In one of their best films, the Dardenne brothers bring forth a powerful, social-realistic cry for humanity and humanism. In Belgium today, a young boy and an adolescent girl who have travelled alone from Africa pit their invincible friendship against the difficult conditions of their exile.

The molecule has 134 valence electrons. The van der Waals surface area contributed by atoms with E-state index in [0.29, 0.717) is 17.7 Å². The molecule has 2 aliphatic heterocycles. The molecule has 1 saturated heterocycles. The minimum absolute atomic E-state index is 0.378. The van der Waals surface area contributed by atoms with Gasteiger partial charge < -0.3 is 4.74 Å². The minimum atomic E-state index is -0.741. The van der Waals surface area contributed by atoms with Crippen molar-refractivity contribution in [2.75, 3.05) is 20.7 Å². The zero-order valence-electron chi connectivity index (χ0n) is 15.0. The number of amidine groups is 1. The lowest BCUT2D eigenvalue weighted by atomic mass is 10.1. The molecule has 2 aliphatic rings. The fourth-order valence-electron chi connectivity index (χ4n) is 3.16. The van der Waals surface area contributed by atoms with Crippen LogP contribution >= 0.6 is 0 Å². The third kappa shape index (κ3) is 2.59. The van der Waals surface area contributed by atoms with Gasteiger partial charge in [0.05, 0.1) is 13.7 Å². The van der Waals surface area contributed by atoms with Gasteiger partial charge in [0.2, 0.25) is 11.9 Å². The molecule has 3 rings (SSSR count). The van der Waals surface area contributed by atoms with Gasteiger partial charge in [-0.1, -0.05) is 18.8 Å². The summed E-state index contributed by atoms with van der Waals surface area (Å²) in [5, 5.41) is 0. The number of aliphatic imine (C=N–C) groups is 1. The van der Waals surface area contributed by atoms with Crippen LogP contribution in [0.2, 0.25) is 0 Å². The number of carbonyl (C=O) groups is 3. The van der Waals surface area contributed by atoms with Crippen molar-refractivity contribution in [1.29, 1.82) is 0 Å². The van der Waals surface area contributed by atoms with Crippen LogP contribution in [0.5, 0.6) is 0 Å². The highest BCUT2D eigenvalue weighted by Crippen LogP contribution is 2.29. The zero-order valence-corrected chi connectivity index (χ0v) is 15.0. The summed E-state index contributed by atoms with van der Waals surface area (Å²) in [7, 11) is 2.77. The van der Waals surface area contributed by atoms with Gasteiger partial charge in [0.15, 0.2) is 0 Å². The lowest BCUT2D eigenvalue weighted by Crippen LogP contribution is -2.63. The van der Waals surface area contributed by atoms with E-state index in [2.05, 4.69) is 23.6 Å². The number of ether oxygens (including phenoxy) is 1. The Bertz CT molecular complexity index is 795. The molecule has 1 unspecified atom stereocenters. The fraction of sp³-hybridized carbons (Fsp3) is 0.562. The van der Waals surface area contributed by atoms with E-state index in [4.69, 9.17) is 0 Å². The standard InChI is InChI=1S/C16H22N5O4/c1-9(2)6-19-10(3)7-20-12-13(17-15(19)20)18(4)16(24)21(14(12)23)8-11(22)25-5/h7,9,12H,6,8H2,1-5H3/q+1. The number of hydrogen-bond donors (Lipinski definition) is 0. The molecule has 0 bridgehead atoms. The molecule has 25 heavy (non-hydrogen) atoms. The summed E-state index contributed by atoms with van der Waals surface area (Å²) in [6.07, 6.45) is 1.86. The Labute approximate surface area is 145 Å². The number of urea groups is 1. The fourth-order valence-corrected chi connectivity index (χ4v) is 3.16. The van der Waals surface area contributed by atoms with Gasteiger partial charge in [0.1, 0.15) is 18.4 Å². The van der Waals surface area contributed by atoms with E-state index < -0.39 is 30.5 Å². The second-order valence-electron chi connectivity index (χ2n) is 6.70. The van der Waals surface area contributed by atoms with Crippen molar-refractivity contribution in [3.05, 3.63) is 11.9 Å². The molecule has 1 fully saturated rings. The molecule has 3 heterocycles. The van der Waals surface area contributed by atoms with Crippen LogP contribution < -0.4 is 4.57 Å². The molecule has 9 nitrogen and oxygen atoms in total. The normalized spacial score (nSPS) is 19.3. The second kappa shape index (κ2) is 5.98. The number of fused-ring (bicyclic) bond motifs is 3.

Lokita is trying to satisfy the authorities that yes, she tracked down her eight-year-old younger brother Tori in a West African orphanage and recognized him—despite not having seen him since he was a baby—and her anxiety is palpable. She’s not a convincing witness. And indeed, Tori is not a blood relation; the pair met up on their grueling odyssey across Europe. But their bond runs deeper than mere opportunism. In a hostile and dangerous environment, they offer one another unstinting love and support. Billeted temporarily in a state-run centre, they work nights side-by-side in an Italian restaurant, and then run “errands” (drugs) for the chef. The Dardenne brothers work with such consistency at the highest level (Two Days, One Night; The Unknown Girl), there is a temptation to take their films for granted. That would be a mistake. When so much of cinema is dominated by escapist fantasies of power and strength, the Dardennes have grounded their stories in social realism and empathy for the vulnerable and the weak. Their latest ratchets up the tension and pummels the heart.